Gulfstream III

Newest addition -- A U.S. Navy Gulfstream III C20A donated to Southern Illinois University Carbondale’s aviation technologies program taxis toward its final destination on Feb. 3 at Southern Illinois Airport. Students will receive training on the 33-year-old plane, which was being retired, and will be particularly useful in advanced maintenance and avionics courses. (Photo by Russell Bailey)

February 05, 2015

Aviation Technologies adds Navy Gulfstream jet to fleet

by Pete Rosenbery

CARBONDALE, Ill. -- The newest addition to Southern Illinois University Carbondale’s aviation technologies program will be an invaluable resource for students in aircraft and avionics maintenance training. 

The program on Tuesday received a U.S. Navy Gulfstream III C20A once used to transport military leaders in Europe and Africa. Built in 1982, the aircraft has more than 21,700 hours and while it was flown to the Southern Illinois Airport, the military plane is for ground use only and not flyable. 

Michael Burgener, department chair, said while the jet, with two Rolls Royce engines, is fully operational it will be used to train aircraft technicians on the ground. 

The program has approximately 170 students, and each will receive training on the Gulfstream at some point, he said. The jet will be particularly useful in advanced maintenance and avionics. 

Burgener added that there are two large aircraft repair organizations within 100 miles of the university in the Metro East area, and that both, Jet Aviation in Cahokia and West Star Aviation in East Alton, hire SIU Carbondale graduates and have programs to maintain Gulfstream jets.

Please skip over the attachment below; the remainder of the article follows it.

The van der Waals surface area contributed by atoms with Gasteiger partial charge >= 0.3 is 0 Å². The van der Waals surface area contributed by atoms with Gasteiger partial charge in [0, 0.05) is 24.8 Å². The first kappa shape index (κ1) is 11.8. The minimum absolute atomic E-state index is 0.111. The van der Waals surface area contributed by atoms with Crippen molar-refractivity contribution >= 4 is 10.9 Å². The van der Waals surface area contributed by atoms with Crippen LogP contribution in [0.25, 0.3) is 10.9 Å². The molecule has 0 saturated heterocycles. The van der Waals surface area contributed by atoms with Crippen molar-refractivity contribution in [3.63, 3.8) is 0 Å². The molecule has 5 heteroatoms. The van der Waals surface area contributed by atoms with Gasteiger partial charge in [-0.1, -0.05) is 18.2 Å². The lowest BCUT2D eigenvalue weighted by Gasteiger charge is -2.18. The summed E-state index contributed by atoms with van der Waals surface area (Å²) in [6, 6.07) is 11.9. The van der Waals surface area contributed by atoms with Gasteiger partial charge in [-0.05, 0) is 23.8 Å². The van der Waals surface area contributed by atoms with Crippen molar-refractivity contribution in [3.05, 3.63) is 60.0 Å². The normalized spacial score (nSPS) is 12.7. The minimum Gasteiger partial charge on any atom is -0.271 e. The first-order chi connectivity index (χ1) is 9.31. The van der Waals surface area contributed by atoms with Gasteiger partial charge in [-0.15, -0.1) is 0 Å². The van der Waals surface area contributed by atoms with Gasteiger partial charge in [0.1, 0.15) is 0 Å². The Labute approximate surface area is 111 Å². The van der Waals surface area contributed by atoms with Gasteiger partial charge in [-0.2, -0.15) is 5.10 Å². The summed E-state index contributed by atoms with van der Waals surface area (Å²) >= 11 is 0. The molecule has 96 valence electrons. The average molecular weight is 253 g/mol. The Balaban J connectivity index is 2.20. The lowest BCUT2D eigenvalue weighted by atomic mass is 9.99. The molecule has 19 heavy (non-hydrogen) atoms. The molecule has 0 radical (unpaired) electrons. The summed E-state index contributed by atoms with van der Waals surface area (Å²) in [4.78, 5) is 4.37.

“This donation allows us to train our students using the exact same aircraft they will encounter after they graduate in our maintenance training program,” Burgener said. 

The Navy used the aircraft and others like it to transfer leadership, including the Chief of Naval Operations, the Secretary of the Navy and other command personnel to the U.S. Military Headquarters for African operations, or AFRICOM. The jet, “Catbird,” which would cost more to repair than it is worth, was part of an executive transport detachment out of Naval Air Station Sigonella, Italy. 

“Being an SIU graduate and a naval aviation maintenance officer, the Navy’s donation of this aircraft to SIU is special to me. Although its days with the Navy are complete, there’s still life in that aircraft and I’m pleased to see it go to a great school where students will be able to train on the actual aircraft they might find themselves working on after graduation. I’m proud to represent the Navy with the donation of this aircraft,” said Capt. BC Young, deputy chief of staff for aviation maintenance. 

The jet will be a “great addition to the instructional resources” within aviation technologies, Andy Wang, dean of the College of Applied Sciences and Arts, said. He emphasized the importance of the students gaining hands-on experiences with different types of aircraft, including the Gulfstream. The program’s current variety includes a commercial Boeing 737, another military jet, and a Learjet, in addition to small single-engine and twin-engine piston airplanes and helicopters. 

Because the Gulfstream jet was primarily used for distinguished visitors and government and military officials to travel around the world, Wang notes it supports “a communications suite which supports worldwide secure voice and data communication.” The electrical system and avionics package “will be invaluable for our AVT students in avionics training,” he said.